Biomaterials and Medical ApplicationsISSN: 2577-0268

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Perspective, Biomater Med Appl Vol: 6 Issue: 1

Electrode Technology relies upon a low Contact Impedance to the Body

Monica Cortes*

Department of Health Technology, University of Medical Sciences, Kermanshah, Iran

*Corresponding Author: Monica Cortes
Department of Health Technology, University of Medical Sciences, Kermanshah, Iran

Received:  08 December, 2021, Manuscript No. BMA-22-60674;
Editor assigned: 10 December, 2021, Pre QC No. BMA-22-60674 (PQ);
Reviewed: 24 December, 2021, QC No. BMA-22-60674;
Revised: 29 December, 2021, Manuscript No. BMA-22-60674 (R);
Published: 07 January, 2022, DOI:10.4172/Biomater Med Appl.6.1.3

Keywords: Orthopedic Bio-materials


In 2002, QUASAR developed a new class of bioelectric sensors that coupled to the body capacitively. These devices differ from previous capacitive electrodes in that they can tolerate very small capacitances to the source. Thus, the sensors can be operated at a standoff from the skin (up to several millimeters in practice), which makes it possible to measure the ECG through clothing.

Conventional wet electrode technology relies upon a low contact impedance to the body (typically <5 k Ω in clinical settings) to limit common-mode voltages appearing on the body and to reduce interference caused by picking up external signals. The high coupling impedance of the CCNE has necessitated the development of specialized capacitive sensing techniques. In the CCNE sensor, the amplifier electronics are shielded and placed as close as possible to the electrode to limit pickup of external signals.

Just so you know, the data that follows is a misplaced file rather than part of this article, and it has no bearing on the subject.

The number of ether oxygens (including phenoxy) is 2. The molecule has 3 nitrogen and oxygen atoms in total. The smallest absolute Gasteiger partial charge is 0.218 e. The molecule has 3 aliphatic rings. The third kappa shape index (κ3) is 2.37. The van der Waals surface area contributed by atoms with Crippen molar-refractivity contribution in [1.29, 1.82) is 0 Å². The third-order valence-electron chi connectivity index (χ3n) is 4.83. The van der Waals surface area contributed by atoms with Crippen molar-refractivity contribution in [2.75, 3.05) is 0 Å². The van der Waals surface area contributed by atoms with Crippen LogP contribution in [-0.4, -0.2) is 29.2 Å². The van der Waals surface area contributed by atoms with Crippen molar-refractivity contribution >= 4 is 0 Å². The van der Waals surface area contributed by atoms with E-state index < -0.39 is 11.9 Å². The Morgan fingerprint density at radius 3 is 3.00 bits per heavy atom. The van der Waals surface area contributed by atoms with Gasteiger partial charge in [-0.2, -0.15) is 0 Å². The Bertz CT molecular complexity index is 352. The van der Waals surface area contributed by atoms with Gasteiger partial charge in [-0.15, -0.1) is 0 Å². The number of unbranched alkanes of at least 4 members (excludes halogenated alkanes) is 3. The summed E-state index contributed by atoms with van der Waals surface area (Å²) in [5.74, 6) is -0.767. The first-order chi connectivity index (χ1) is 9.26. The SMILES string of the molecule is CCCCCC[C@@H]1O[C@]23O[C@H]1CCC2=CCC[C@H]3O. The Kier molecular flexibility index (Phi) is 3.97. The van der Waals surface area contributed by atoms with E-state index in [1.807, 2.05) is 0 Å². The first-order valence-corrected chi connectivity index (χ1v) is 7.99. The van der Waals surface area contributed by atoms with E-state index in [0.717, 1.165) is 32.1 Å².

Immunity to Common-Mode (CM) Signals

To provide immunity to common-mode (CM) signals appearing on the body, we operate the sensor in conjunction with the company's proprietary common-mode follower (CMF) technology. Due to its ultra-high input impedance (~1012 Ω), the CMF tracks the body-ground potential with a high degree of accuracy. This can then be used to dynamically reduce any CM signals by more than three orders of magnitude.

We are interested in enhancing storage, shelf-life and thermal stabilities of enzymes and proteins by covalent conjugation with water soluble, flexible polymers, such as poly (acrylic acid) (PAA). The synthesis and characterization of Hb-PAA nanoparticles using low molecular weight PAA (MW 8k) was reported earlier and these withstood steam sterilized conditions without significant loss of structure or biological activities. However, the particle nature of Hb-PAA-8k nanoparticle platform is not favorable for electrochemical application because Hb is encapsulated in the polymer nanoparticles, potentially hindering the accessibility of Hb active center to the electrode surface. Additionally, the nanoparticles limit the number of Hb molecules that could be brought close to the electrode surface and some Hb molecules may be far from the electrode surface. Conversely, protein-polymer nanogels could be more amenable to enhance electrical contact between the redox active sites and the electrode surfaces.

Since the publication of the previous article, we have made considerable technical improvements to the CCNE technology. A new circuit design has improved sensor performance and also reduced sensor power consumption by the sensors to less than 400 µW. Further improvements include a reduction in the size of the sensor, improved robustness and reliability of the dielectric coating on the electrode, and a simplified manufacturing process to reduce the cost per sensor.

Capacitive Biosensors